A Canadian Town Finds a New Identity
Nicole Winch | January 21, 2021
Back in October 2020, residents in Asbestos, Quebec, lined up to vote on a new name for their town. The town’s council proposed this change as the name Asbestos has garnered many negative reactions over the years.
At the beginning of last month, the name change took place and the town will now be known as Val-des-Sources, which means ‘valley of the springs’ in French.
The town, which is 80 miles from Montreal, once took pride in their namesake which proved to be an asset in the late 1800s. However, in recent decades the name Asbestos has been more of a liability.
Mayor Hugues Grimard told CBC News, “There is really a negative perception around asbestos,” referring to a banned carcinogenic mineral that was mined there for more than a century.
“We have lost businesses that don’t want to establish themselves here because of the name.”
This area once was home to the Jeffrey Mine, one of the largest chrysotile asbestos mines in the world, according to CBC reports. The town was built up around it and just kept growing. The name was established when the Royal Mail started calling it after the mineral, explained Jessica Van Horssen, a historian and the author of A Town Called Asbestos.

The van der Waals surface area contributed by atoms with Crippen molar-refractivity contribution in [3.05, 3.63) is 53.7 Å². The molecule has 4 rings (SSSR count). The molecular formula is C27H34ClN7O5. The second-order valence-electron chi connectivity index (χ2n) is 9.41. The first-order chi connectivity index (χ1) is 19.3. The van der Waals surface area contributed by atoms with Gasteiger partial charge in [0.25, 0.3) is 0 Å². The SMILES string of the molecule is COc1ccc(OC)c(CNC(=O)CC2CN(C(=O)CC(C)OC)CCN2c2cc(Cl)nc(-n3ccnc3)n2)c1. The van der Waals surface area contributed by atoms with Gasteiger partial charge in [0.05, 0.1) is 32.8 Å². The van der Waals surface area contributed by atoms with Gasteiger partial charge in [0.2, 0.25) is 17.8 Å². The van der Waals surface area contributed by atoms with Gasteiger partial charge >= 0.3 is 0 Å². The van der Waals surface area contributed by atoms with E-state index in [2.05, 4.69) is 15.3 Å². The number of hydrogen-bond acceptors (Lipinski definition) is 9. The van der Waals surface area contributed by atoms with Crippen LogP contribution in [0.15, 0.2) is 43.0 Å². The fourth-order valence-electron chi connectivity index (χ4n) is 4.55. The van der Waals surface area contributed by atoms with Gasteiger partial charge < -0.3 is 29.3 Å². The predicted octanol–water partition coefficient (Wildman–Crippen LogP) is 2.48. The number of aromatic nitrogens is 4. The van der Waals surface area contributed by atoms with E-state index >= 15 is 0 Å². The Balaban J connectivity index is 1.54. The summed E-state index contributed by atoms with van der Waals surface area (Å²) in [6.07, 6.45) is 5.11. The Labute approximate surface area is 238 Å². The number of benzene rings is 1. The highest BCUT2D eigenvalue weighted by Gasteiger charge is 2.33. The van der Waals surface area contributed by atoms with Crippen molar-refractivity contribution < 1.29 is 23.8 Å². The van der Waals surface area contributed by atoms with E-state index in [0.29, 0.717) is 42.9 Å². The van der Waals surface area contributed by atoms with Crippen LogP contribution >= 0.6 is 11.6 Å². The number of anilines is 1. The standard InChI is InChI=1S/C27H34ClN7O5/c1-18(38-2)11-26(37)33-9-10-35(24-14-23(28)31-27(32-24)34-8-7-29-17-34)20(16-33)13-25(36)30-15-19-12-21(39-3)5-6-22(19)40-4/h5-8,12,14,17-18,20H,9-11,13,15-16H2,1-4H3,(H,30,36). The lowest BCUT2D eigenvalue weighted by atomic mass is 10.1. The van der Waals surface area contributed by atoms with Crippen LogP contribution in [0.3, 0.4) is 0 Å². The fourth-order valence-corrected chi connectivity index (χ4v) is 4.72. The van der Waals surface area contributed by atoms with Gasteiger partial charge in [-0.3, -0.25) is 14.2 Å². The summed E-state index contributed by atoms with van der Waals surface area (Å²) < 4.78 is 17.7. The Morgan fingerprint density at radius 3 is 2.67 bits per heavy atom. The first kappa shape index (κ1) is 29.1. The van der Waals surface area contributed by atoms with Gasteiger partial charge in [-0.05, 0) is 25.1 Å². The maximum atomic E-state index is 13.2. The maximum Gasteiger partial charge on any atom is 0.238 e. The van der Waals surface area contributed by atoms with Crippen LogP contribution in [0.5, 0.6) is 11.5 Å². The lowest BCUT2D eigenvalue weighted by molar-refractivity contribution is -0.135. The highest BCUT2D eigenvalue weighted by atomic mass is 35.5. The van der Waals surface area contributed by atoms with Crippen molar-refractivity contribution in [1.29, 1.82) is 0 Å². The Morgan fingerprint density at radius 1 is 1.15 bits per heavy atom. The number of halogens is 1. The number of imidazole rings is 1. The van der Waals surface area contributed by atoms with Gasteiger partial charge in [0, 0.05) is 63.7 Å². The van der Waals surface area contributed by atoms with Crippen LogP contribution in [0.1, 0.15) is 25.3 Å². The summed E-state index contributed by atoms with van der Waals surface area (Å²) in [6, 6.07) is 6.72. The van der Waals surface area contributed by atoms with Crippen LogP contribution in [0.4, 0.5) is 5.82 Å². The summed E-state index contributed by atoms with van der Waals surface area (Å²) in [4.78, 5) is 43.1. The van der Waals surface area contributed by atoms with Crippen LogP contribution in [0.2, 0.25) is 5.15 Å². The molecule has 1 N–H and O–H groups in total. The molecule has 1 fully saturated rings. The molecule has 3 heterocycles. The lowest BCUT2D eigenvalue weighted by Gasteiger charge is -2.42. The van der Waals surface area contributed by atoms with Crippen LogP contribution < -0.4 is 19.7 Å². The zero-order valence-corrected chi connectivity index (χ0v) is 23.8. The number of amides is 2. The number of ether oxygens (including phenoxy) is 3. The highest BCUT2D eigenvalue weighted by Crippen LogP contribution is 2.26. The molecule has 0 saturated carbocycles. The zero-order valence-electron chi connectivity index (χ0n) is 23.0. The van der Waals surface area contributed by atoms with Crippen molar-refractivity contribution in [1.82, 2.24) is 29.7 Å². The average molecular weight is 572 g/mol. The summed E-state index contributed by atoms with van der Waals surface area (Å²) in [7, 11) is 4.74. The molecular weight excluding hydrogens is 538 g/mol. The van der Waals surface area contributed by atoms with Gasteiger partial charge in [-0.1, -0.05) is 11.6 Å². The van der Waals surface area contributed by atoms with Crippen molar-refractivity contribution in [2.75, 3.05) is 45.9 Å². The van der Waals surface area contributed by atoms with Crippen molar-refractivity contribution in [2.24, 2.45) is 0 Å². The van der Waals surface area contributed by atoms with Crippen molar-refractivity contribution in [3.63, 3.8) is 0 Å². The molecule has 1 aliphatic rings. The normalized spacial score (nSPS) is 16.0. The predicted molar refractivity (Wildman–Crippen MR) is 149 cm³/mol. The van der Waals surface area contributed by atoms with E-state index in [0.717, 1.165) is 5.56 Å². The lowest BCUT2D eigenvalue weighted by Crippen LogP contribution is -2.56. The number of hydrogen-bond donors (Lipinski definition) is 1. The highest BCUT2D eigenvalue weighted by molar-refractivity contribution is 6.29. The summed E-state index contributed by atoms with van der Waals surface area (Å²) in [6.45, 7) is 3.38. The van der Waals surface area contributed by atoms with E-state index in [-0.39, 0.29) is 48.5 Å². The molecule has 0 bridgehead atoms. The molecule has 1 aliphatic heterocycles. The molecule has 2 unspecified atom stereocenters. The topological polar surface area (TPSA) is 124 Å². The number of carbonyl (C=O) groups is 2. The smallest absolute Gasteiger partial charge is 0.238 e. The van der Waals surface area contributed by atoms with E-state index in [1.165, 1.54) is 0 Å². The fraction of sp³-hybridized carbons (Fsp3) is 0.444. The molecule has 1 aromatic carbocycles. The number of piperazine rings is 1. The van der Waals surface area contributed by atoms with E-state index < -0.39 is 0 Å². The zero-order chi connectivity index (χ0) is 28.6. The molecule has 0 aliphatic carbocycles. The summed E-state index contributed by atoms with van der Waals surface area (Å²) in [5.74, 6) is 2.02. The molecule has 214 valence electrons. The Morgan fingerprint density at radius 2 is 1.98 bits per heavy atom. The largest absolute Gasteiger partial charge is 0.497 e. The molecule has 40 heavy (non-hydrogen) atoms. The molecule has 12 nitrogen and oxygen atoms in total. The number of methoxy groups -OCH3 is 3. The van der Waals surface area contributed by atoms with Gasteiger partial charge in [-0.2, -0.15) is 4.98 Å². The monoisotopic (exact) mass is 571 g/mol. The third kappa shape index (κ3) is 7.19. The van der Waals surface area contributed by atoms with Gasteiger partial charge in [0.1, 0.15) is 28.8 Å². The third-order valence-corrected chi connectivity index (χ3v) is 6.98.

“There was a lot of pride in the work that the residents were doing in the mine,” said Van Horssen.
“It’s very easy for us to forget that there was a time before people knew asbestos was poison.”
Asbestos is a naturally occurring mineral that was once widely used because of low cost fireproofing and insulation properties. These toxic fibers, when inhaled or ingested, increase the risk of developing asbestos-related diseases such as mesothelioma or asbestosis. In 1987, the World Health Organization officially declared asbestos a human carcinogen.
While the Jeffrey mine closed in 2011, Canada didn’t decide to completely ban the use of asbestos products until 2018.
Many people’s perception of asbestos has changed throughout the years as its cancer causing properties have become common knowledge. Outsiders were scared of the town’s name and oftentimes refused to bring their business. This reaction has resulted in economic disadvantages, according to Louise Moisan-Coulombe, a wife of the former mayor.
Fortunately, there’s hope that a new name change will allow new investors to feel confident in bringing their businesses to town. The new name will shed a positive light and provide new opportunities for current and future generations of residents to come.